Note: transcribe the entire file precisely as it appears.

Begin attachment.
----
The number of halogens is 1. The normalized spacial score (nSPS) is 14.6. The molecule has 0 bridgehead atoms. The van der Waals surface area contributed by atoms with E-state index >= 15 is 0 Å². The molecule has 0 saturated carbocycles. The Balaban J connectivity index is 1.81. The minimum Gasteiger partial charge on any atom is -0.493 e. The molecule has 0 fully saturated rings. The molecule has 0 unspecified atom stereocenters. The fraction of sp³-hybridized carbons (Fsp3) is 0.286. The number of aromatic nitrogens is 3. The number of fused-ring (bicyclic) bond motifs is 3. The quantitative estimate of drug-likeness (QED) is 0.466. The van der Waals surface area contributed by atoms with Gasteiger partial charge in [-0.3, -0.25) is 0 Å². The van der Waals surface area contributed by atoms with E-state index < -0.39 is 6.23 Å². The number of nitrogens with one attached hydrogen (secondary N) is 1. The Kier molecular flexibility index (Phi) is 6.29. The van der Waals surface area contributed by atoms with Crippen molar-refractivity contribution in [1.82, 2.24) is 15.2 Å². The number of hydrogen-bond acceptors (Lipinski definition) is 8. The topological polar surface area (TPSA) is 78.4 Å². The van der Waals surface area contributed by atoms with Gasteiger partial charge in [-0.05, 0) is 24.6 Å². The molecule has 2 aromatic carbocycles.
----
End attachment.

The number of halogens is 1. The normalized spacial score (nSPS) is 14.6. The molecule has 0 bridgehead atoms. The van der Waals surface area contributed by atoms with E-state index >= 15 is 0 Å². The molecule has 0 saturated carbocycles. The Balaban J connectivity index is 1.81. The minimum Gasteiger partial charge on any atom is -0.493 e. The molecule has 0 fully saturated rings. The molecule has 0 unspecified atom stereocenters. The fraction of sp³-hybridized carbons (Fsp3) is 0.286. The number of aromatic nitrogens is 3. The number of fused-ring (bicyclic) bond motifs is 3. The quantitative estimate of drug-likeness (QED) is 0.466. The van der Waals surface area contributed by atoms with Gasteiger partial charge in [-0.3, -0.25) is 0 Å². The van der Waals surface area contributed by atoms with E-state index < -0.39 is 6.23 Å². The number of nitrogens with one attached hydrogen (secondary N) is 1. The Kier molecular flexibility index (Phi) is 6.29. The van der Waals surface area contributed by atoms with Crippen molar-refractivity contribution in [1.82, 2.24) is 15.2 Å². The number of hydrogen-bond acceptors (Lipinski definition) is 8. The topological polar surface area (TPSA) is 78.4 Å². The van der Waals surface area contributed by atoms with Gasteiger partial charge in [-0.05, 0) is 24.6 Å². The molecule has 2 aromatic carbocycles.